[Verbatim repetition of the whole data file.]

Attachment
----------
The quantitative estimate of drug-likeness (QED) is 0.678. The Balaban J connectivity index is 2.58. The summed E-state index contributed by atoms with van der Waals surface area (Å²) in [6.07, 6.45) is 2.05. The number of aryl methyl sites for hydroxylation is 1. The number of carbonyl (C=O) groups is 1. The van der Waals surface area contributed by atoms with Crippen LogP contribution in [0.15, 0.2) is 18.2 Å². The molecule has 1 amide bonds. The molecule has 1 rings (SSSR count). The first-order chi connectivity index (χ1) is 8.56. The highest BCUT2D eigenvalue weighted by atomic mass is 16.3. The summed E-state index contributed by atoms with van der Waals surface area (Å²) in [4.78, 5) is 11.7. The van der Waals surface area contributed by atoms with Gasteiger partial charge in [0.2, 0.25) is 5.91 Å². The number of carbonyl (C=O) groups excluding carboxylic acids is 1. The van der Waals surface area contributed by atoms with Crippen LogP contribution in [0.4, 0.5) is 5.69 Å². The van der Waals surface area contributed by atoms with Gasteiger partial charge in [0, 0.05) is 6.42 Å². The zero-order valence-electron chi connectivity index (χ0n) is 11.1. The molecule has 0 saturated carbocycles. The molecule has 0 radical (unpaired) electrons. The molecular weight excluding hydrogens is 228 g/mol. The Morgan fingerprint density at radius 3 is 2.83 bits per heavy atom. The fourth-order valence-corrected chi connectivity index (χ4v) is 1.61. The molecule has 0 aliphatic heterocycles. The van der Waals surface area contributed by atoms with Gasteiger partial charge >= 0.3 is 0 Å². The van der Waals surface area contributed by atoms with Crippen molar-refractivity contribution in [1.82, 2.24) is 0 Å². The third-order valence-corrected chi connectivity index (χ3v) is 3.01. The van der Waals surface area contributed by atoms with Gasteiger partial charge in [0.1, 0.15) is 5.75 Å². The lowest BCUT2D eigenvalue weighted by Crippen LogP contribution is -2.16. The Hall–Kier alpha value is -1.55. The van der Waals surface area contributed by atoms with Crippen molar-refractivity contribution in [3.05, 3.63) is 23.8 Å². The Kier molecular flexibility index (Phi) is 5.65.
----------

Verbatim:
The quantitative estimate of drug-likeness (QED) is 0.678. The Balaban J connectivity index is 2.58. The summed E-state index contributed by atoms with van der Waals surface area (Å²) in [6.07, 6.45) is 2.05. The number of aryl methyl sites for hydroxylation is 1. The number of carbonyl (C=O) groups is 1. The van der Waals surface area contributed by atoms with Crippen LogP contribution in [0.15, 0.2) is 18.2 Å². The molecule has 1 amide bonds. The molecule has 1 rings (SSSR count). The first-order chi connectivity index (χ1) is 8.56. The highest BCUT2D eigenvalue weighted by atomic mass is 16.3. The summed E-state index contributed by atoms with van der Waals surface area (Å²) in [4.78, 5) is 11.7. The van der Waals surface area contributed by atoms with Gasteiger partial charge in [0.2, 0.25) is 5.91 Å². The number of carbonyl (C=O) groups excluding carboxylic acids is 1. The van der Waals surface area contributed by atoms with Crippen LogP contribution in [0.4, 0.5) is 5.69 Å². The van der Waals surface area contributed by atoms with Gasteiger partial charge in [0, 0.05) is 6.42 Å². The zero-order valence-electron chi connectivity index (χ0n) is 11.1. The molecule has 0 saturated carbocycles. The molecule has 0 radical (unpaired) electrons. The molecular weight excluding hydrogens is 228 g/mol. The Morgan fingerprint density at radius 3 is 2.83 bits per heavy atom. The fourth-order valence-corrected chi connectivity index (χ4v) is 1.61. The molecule has 0 aliphatic heterocycles. The van der Waals surface area contributed by atoms with Gasteiger partial charge >= 0.3 is 0 Å². The van der Waals surface area contributed by atoms with Crippen molar-refractivity contribution in [1.82, 2.24) is 0 Å². The third-order valence-corrected chi connectivity index (χ3v) is 3.01. The van der Waals surface area contributed by atoms with Gasteiger partial charge in [0.1, 0.15) is 5.75 Å². The lowest BCUT2D eigenvalue weighted by Crippen LogP contribution is -2.16. The Hall–Kier alpha value is -1.55. The van der Waals surface area contributed by atoms with Crippen molar-refractivity contribution in [3.05, 3.63) is 23.8 Å². The Kier molecular flexibility index (Phi) is 5.65.